So you’ve got a supply of Double A Paper, and you want to see what you can do with your sheets of paper now that you don’t need the information that’s printed on them. Why throw it away, and contribute to waste production, when you can have some fun with repurposing that paper? Take a quick break from your work, and have a bit of fun with your office supplies. Learn how to make that piece of paper into a paper airplane and watch it fly.
Building a Paper Airplane
A paper airplane can be designed in a variety of ways. Review this list of popular designs and see what speaks to you! Once you’ve got a design, and a piece of paper you don’t need anymore (that you aren’t using for another paper art masterpiece), do some quick folding and get ready to take it for a spin.
All you need is one piece of standard 8.5” x 11” paper and a few minutes to put it together. Once you’ve got your plane folded, and you’ve given it a name if you like (sorry, the Spirit of Sustainability is taken!), it’s time to test it out. Give it a toss and see how well it soars - and decide if a quick tweak is needed. Is your plane dropping too fast? Maybe you need to adjust the wings. If your plane is flying too far upwards, maybe weigh down the nose. Get some advice here and learn how to optimize your paper plane’s performance. It might take a few tries, and maybe a few design ideas, to get it just right - after all, there’s a number of factors that go into the flight of even something as simple as a piece of folded paper.
How a Paper Airplane Works
Paper airplanes use simple physics to stay in the air as they zoom across your room. It’s all about basic aerodynamics. Just like a real airplane, a paper airplane’s wings create faster moving air above and slower moving air below, which creates a difference in pressure and pushes the plane up.
(Diagram of Pressure Physics - NASA)
There are three forces that work together to help a paper airplane fly (or float, if you prefer) through the air. Lift, drag, and gravity are all present when you throw a paper airplane through the air. There’s also a fourth force - thrust. Normally, a plane’s engines create that, but in this case, your arm pushing the paper airplane provides it. Thrust and lift will get the plane moving after you push it, and drag and gravity will slow it down and pull it towards the floor (don’t worry - it should float gently). Try out different designs, and different amounts of force in your initial push, to see how different plane designs will use the forces together. That’s right, even a quick break from your workday can be educational and fun - no matter what age you are.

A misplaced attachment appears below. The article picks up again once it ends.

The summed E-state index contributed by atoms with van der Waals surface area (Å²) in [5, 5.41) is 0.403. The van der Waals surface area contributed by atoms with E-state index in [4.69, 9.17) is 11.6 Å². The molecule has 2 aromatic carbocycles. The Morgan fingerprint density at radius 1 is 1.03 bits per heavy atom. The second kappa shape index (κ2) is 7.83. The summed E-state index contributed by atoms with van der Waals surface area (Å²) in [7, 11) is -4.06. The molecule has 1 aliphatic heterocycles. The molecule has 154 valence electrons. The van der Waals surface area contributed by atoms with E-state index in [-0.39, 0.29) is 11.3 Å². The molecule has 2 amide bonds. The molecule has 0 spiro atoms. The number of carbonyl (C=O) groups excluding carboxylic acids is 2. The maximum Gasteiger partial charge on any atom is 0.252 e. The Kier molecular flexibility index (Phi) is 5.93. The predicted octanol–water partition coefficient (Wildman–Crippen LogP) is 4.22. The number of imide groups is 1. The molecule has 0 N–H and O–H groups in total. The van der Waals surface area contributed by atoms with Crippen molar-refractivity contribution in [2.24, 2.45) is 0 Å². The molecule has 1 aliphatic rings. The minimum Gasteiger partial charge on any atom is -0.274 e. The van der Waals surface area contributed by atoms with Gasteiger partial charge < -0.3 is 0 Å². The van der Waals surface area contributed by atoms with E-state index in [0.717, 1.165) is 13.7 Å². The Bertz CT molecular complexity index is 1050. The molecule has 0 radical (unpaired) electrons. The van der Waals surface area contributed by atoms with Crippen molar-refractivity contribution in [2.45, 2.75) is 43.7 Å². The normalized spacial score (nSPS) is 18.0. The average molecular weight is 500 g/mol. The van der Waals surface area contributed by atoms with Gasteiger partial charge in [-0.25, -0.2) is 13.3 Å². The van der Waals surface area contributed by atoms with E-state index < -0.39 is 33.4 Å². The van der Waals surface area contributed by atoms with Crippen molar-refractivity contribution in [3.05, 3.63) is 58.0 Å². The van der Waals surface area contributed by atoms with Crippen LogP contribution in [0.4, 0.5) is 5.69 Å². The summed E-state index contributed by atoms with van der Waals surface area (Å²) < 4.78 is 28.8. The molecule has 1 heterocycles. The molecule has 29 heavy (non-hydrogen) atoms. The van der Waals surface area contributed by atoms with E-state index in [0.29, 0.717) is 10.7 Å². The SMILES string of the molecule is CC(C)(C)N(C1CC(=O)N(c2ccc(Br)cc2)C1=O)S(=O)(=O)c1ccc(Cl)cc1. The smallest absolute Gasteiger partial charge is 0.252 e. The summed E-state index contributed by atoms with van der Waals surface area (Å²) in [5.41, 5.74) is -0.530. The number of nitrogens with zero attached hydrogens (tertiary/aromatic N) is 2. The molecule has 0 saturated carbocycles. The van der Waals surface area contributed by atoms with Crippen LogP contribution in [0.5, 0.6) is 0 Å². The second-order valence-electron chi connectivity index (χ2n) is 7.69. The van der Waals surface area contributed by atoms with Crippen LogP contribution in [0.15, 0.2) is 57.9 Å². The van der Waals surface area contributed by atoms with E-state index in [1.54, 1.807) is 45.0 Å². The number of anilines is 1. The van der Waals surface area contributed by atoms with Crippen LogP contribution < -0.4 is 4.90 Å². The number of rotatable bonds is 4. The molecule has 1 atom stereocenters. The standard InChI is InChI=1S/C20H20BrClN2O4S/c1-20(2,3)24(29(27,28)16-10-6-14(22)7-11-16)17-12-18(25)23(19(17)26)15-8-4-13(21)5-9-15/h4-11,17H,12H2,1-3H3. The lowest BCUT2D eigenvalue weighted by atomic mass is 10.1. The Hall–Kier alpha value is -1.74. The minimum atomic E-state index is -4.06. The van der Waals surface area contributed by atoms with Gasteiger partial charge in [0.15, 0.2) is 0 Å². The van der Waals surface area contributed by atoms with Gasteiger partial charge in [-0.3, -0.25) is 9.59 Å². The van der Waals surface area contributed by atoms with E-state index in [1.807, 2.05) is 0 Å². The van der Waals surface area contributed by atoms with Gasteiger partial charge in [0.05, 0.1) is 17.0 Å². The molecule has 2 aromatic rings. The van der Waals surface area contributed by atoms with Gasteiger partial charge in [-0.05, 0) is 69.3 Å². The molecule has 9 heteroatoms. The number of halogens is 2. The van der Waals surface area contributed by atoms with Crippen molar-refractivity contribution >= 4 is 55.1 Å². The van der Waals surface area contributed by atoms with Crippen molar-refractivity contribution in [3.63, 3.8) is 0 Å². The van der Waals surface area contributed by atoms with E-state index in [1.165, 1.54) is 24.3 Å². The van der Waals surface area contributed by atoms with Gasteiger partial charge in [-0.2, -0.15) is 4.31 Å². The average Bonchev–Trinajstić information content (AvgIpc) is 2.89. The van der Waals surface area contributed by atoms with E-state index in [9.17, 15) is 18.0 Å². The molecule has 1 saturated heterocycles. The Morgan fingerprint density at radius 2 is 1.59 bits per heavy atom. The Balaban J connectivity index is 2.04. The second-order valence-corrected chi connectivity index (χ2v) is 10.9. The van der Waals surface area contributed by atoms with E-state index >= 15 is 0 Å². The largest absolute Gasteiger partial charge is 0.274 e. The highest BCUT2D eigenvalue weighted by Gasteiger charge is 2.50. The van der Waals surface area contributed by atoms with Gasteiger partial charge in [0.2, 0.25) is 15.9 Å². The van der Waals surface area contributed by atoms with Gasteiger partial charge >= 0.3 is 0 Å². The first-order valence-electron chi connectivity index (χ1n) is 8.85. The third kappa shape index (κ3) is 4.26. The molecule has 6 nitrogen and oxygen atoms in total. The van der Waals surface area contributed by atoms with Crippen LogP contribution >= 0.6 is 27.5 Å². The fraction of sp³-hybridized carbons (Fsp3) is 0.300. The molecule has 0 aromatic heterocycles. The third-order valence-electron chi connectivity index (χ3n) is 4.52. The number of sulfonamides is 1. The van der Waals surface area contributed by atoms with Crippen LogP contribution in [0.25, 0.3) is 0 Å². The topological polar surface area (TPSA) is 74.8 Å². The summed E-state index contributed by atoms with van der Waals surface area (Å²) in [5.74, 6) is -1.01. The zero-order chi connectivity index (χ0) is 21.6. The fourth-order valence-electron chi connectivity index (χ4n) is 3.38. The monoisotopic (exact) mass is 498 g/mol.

Having Fun with Your Creation
So now you have a paper airplane, and you know how it works- what’s next? It’s time to test out your paper airplane and see how well your paper performs outside the printer! Set up a course that meets these guidelines and track your plane’s performance. Brag about it with your colleagues, friends, and family - then challenge them to try and make a better plane! This can be a great way to lighten up the day for a work colleague and take a quick break from a hard day. There are a lot of ways to fight burnout, and this is one of the most fun and enjoyable ways to take a few minutes out of your day for something fun.
Paper airplanes are a fun way to relieve some stress and craft something from only a simple piece of paper. Even with something simple and fun, remember that you can use sustainable resources, and learn about science and sustainability. Request a sample of Double A Paper today, and see the many things you can do with just a piece of paper.